Flash Fiction written by Dawn Bear accepted by a crowd funded magazine which collapsed
Go, My Son
Children dangle from metal bars like Christmas ornaments. Some crawl across plastic planks camouflaged as a wooden draw bridge. Others busy themselves in the sand like ants rebuilding bucket mounds where two-year-olds have destroyed them.
Not far in the distance, Gloria hides in the shade of an old maple tree letting the bark dig into the skin of her back, creating the illusion that it is has taken root. A sapling swells lazily in her belly as she stares vacantly at the activity before her. Next to her, a well used backpack containing her few possessions: baggy t-shirts, jeans that fit too snugly, sketchbook, a single picture of her family, a Zuni fetish of a turtle her great grandmother, the one she was named after, gave her when she was a child.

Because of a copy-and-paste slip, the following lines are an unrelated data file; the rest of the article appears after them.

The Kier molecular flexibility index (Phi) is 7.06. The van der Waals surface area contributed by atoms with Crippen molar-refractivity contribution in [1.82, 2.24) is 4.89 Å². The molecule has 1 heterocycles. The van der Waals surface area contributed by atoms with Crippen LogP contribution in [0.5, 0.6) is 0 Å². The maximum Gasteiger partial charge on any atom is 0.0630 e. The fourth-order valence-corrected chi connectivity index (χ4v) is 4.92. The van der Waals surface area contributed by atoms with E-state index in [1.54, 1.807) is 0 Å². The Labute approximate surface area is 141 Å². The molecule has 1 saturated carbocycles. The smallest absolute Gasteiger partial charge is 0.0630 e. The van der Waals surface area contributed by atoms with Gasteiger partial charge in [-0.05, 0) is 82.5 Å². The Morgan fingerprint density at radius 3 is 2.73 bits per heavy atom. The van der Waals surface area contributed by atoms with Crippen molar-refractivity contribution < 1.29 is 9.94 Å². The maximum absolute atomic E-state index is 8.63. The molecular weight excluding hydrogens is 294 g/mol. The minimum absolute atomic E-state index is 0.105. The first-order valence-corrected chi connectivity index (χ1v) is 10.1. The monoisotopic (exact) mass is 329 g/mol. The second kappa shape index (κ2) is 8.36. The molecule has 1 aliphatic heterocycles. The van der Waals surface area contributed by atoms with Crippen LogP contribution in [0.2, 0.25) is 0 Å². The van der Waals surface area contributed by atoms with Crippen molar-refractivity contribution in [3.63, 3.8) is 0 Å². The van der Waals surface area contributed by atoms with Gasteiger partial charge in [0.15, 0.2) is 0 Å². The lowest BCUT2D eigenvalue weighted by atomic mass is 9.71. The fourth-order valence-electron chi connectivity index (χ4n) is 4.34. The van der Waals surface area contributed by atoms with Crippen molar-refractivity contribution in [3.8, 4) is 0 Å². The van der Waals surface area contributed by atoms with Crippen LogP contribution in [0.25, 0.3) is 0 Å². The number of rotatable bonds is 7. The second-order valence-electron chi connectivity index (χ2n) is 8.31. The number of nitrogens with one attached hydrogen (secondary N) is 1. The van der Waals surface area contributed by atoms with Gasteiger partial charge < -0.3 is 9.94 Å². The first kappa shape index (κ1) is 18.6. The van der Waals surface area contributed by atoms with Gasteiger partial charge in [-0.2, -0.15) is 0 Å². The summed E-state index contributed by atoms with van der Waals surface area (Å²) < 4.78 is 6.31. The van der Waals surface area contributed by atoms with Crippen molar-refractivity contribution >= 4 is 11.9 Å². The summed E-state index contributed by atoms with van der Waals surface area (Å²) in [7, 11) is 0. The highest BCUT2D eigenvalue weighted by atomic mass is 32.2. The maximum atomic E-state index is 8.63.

A strong wind passes through, blowing free a strand of brightly dyed red hair. She folds the stray behind her ear, watching the snow of loosened, maroon crackle slowly rock to a rest. Her own childlike hands cradle her balloon shaped belly as she begins to croon a lullaby. She doesn’t remember the lyrics, but she remembers the intent. The wind rumbles through the tree like a snake’s rattle, shaking the leaves loose around her. Both arms enfold her belly, while the last leaves fall to freedom, and she whispers, “Go, my son.”